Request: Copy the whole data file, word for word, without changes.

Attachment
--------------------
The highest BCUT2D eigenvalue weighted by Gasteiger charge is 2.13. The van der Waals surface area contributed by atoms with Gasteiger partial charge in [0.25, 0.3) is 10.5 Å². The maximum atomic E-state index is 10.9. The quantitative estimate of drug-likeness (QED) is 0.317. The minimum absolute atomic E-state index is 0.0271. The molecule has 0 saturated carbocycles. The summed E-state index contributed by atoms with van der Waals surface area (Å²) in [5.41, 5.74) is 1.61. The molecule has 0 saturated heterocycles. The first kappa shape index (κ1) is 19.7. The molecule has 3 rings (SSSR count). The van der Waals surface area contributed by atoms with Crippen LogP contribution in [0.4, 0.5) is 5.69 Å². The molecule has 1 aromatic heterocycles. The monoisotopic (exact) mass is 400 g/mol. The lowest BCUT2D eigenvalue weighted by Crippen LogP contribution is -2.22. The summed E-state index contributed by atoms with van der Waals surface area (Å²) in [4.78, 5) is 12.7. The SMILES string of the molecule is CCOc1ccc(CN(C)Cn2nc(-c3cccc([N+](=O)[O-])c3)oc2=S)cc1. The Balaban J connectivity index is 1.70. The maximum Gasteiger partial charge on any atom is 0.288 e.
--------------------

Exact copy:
The highest BCUT2D eigenvalue weighted by Gasteiger charge is 2.13. The van der Waals surface area contributed by atoms with Gasteiger partial charge in [0.25, 0.3) is 10.5 Å². The maximum atomic E-state index is 10.9. The quantitative estimate of drug-likeness (QED) is 0.317. The minimum absolute atomic E-state index is 0.0271. The molecule has 0 saturated carbocycles. The summed E-state index contributed by atoms with van der Waals surface area (Å²) in [5.41, 5.74) is 1.61. The molecule has 0 saturated heterocycles. The first kappa shape index (κ1) is 19.7. The molecule has 3 rings (SSSR count). The van der Waals surface area contributed by atoms with Crippen LogP contribution in [0.4, 0.5) is 5.69 Å². The molecule has 1 aromatic heterocycles. The monoisotopic (exact) mass is 400 g/mol. The lowest BCUT2D eigenvalue weighted by Crippen LogP contribution is -2.22. The summed E-state index contributed by atoms with van der Waals surface area (Å²) in [4.78, 5) is 12.7. The SMILES string of the molecule is CCOc1ccc(CN(C)Cn2nc(-c3cccc([N+](=O)[O-])c3)oc2=S)cc1. The Balaban J connectivity index is 1.70. The maximum Gasteiger partial charge on any atom is 0.288 e.